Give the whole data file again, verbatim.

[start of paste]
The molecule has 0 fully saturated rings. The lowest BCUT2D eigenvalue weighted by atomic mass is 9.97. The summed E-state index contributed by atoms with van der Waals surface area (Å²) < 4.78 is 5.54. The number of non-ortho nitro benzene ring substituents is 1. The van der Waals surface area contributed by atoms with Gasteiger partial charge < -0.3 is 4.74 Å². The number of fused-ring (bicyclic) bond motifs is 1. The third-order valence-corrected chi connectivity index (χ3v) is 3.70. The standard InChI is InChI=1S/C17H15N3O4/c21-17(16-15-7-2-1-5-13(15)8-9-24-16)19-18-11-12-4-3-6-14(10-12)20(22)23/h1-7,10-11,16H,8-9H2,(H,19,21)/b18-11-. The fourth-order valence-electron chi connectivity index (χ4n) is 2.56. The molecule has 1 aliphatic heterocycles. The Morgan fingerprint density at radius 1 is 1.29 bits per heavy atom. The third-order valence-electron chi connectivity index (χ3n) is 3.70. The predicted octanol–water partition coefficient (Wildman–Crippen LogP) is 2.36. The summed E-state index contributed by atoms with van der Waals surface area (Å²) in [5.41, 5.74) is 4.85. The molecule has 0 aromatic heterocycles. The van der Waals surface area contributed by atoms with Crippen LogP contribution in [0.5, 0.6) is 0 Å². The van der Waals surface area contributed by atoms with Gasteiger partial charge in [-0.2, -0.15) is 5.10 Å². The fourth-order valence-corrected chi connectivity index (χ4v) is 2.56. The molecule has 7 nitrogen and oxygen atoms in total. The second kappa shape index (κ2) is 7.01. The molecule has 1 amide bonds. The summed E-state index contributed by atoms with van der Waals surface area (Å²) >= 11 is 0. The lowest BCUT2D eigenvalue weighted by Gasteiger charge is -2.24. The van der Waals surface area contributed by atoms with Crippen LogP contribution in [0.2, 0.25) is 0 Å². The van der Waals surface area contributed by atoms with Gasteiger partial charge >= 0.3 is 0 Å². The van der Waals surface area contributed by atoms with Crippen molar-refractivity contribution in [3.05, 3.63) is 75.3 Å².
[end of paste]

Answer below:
The molecule has 0 fully saturated rings. The lowest BCUT2D eigenvalue weighted by atomic mass is 9.97. The summed E-state index contributed by atoms with van der Waals surface area (Å²) < 4.78 is 5.54. The number of non-ortho nitro benzene ring substituents is 1. The van der Waals surface area contributed by atoms with Gasteiger partial charge < -0.3 is 4.74 Å². The number of fused-ring (bicyclic) bond motifs is 1. The third-order valence-corrected chi connectivity index (χ3v) is 3.70. The standard InChI is InChI=1S/C17H15N3O4/c21-17(16-15-7-2-1-5-13(15)8-9-24-16)19-18-11-12-4-3-6-14(10-12)20(22)23/h1-7,10-11,16H,8-9H2,(H,19,21)/b18-11-. The fourth-order valence-electron chi connectivity index (χ4n) is 2.56. The molecule has 1 aliphatic heterocycles. The Morgan fingerprint density at radius 1 is 1.29 bits per heavy atom. The third-order valence-electron chi connectivity index (χ3n) is 3.70. The predicted octanol–water partition coefficient (Wildman–Crippen LogP) is 2.36. The summed E-state index contributed by atoms with van der Waals surface area (Å²) in [5.41, 5.74) is 4.85. The molecule has 0 aromatic heterocycles. The van der Waals surface area contributed by atoms with Crippen LogP contribution in [0.5, 0.6) is 0 Å². The van der Waals surface area contributed by atoms with Gasteiger partial charge in [-0.2, -0.15) is 5.10 Å². The fourth-order valence-corrected chi connectivity index (χ4v) is 2.56. The molecule has 7 nitrogen and oxygen atoms in total. The second kappa shape index (κ2) is 7.01. The molecule has 1 amide bonds. The summed E-state index contributed by atoms with van der Waals surface area (Å²) >= 11 is 0. The lowest BCUT2D eigenvalue weighted by Gasteiger charge is -2.24. The van der Waals surface area contributed by atoms with Crippen LogP contribution in [0.2, 0.25) is 0 Å². The van der Waals surface area contributed by atoms with Gasteiger partial charge >= 0.3 is 0 Å². The van der Waals surface area contributed by atoms with Crippen molar-refractivity contribution in [3.05, 3.63) is 75.3 Å².